There’s not allot to do in San Ignacio, Baja California but, if you visited, you could spend a little time walking around the Zocalo buying souvenirs or visiting the mission or the museum or go out to the cave paintings or; whale watching! Every Mexican town has a Zocalo. The large courtyard in San Ignacio has around a dozen stately looking 100′ tall trees planted and nourished by the Jesuits. The mission was built in 1723, so I’m probably not far off saying these trees are close to two hundred years old.

The Kukamana indigenous peoples run a tourist store where for $100 a person you could buy a voucher for a spot on a panga to go out and have a 45′ grey whale come out and greet you in the nearby lagoon.

There’s no grey whales out now to see but the season is December to April. The restaurant in town treated us well and the food was fabulous and so was the service. We stayed at the Hotel La Huerta and we ate at the Rancho Grande grill.

After your meal walk next door to the Edson ice cream shop for homemade ice cream or enjoy an authentic date shake. Look at all the Baja racing stickers, maps and maybe support the local racers and but a t shirt.

At nearly five thirty the next morning I found David outside and we both decided to I walk around the entire town. We saw decrepit old former historic buildings with dates like 1927 and 1929. The homeless sleeping dogs on the street didn’t even bother us. I also got to thinking about home. Would we feel as comfortable doing the same in most US cities or towns on a first visit? Probably not.

My laundry probably needs fumigating before I head home. I’ve gotten better on this ride at laundry management unlike a previous ride whereby, dirty clothes mix in with clean clothes and you soon can’t tell the difference.

We rode around a two hundred mile stretch of Baja at around 94 mph until someone needed to pee. That’s when I saw the state of my rear tire. It’s almost worn all down and I still have to get home. That’s when I waved the others off and proceeded at a saner pace. I start seeing what looked like a migrant caravan of about 150 people. They are all wearing REI type clothes and carrying hiking poles. I pulled over and asked what was going on. The Mexican guy told me they are on a walking mission of 150 miles to the mission in Bahia Los Angeles. Impressive I thought as there was now a headwind blowing at around 25 mph. I almost parked my. BMW and joined them.

At times the bike was leaning at a 45 degree angle. Crews carrying $500,000 plus trophy trucks for the upcoming Baja 1000 race were now heading in my opposite direction.

Joey is back to riding today as Montezuma has thankfully left the house for good. Three bikes went down today; one with a hole cut by a rock through the oil pan. One BMW GSA 1200 went down on account of a broken battery terminal and another BMW had a temporary problem turning off – operator error. Not me. The battery was purchased at the towns tire repair shop and the oil pan hole was plugged up by Yoda Greg with two part epoxy from Harbor Freight. The guy is truly in his element when any problem arises. We are all extremely glad to have Yoda Greg and Yoda Roberto with us.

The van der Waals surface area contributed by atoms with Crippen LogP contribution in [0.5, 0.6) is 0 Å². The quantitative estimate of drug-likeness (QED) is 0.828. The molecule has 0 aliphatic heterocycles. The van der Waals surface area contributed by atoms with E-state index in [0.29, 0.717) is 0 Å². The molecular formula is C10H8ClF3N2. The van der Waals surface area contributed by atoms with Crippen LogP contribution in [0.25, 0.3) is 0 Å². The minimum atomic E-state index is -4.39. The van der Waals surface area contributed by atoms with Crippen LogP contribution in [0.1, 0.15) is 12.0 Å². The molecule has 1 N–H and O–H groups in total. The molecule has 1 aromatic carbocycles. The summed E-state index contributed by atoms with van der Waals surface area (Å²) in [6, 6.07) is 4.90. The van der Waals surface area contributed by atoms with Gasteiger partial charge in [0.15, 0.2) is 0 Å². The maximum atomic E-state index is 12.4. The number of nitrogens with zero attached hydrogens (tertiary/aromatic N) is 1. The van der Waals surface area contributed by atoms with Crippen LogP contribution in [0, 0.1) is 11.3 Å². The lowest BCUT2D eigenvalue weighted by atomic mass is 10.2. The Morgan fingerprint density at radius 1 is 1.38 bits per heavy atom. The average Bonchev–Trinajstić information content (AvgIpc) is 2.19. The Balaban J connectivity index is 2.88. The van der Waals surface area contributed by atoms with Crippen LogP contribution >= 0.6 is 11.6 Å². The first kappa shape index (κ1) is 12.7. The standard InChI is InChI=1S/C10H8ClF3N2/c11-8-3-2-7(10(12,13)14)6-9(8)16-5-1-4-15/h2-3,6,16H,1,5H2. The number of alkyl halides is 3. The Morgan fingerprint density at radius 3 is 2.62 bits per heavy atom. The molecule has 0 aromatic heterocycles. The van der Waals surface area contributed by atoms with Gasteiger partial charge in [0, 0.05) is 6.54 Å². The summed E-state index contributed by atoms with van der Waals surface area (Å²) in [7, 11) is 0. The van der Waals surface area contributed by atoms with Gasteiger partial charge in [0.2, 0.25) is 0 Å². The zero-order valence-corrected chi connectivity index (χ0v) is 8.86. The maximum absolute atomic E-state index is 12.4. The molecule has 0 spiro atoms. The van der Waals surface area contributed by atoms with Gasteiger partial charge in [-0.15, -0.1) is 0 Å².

Gpskevin’s cat Catalaka is now a well seasoned traveler since leaving his hometown of Loreto. The hotel dog Blackie came over to check the cat out and they came to a mutual understanding that as long as Catalaka leaves either in a van, motorcycle or caravan, he won’t be overstaying his visa.

At nearly five thirty in the morning David and I walked around the entire town including all the dirt roads. We saw decrepit old former historic buildings with dates of 1927, 1929. The fact that even the sleeping dogs on the street didn’t bother us also got me thinking about home. Several goats trim the hotels trees and next door wild horses run around. A pitbull with a collar followed us back to the hotel and then played with the local dog before wandering back home.

We are our own man in Baja and so is Chakalaca. In two days we cross back to the land of the free and the brave and all the restrictions and regulations that we can choose to take or ignore now.

Most people vacation in the same places year after year, as they love the sense of security that comes with that decision. Others like this little group of fourteen riders that Gpskevin assembled together come here just to get out of our comfort zone.

Every day we face extremely taxing new decisions like for example where is Nick with the room keys. Are the drinks and snacks out? And probably the most difficult one; did I draw a snorer tonight as a roommate?

Every day a new peril exists on and off the road. Perhaps a cow might take one of us out. What an extremely terrible way to meet the local fauna. Yesterday Roberto nearly met head on a trophy sized ram running at a 45 degree angle on a sloping hillside so far away that he thought it was trying to get away. Somehow physics and a sense of humor caused a trajectory of Baja proportions, similar to the people, whereby the two nearly intersected. In our western culture not knowing what might happen later today should be avoided at all costs.

We must stay informed with the latest news. Everything should be neatly organized and structured. Not in our world these past seven days.

Now if I could only get some reliable WiFi.


3 thoughts on “Baja GPSKEVIN Day 6

  1. Hey Ralph nice meeting you and Dale in Bahia de Los Angeles at Liz’s. I be checking you out on your jet ski ride down the Sea of Cortez. Let me know when you will be going. Are you going to come to Bahia de Los Angeles?


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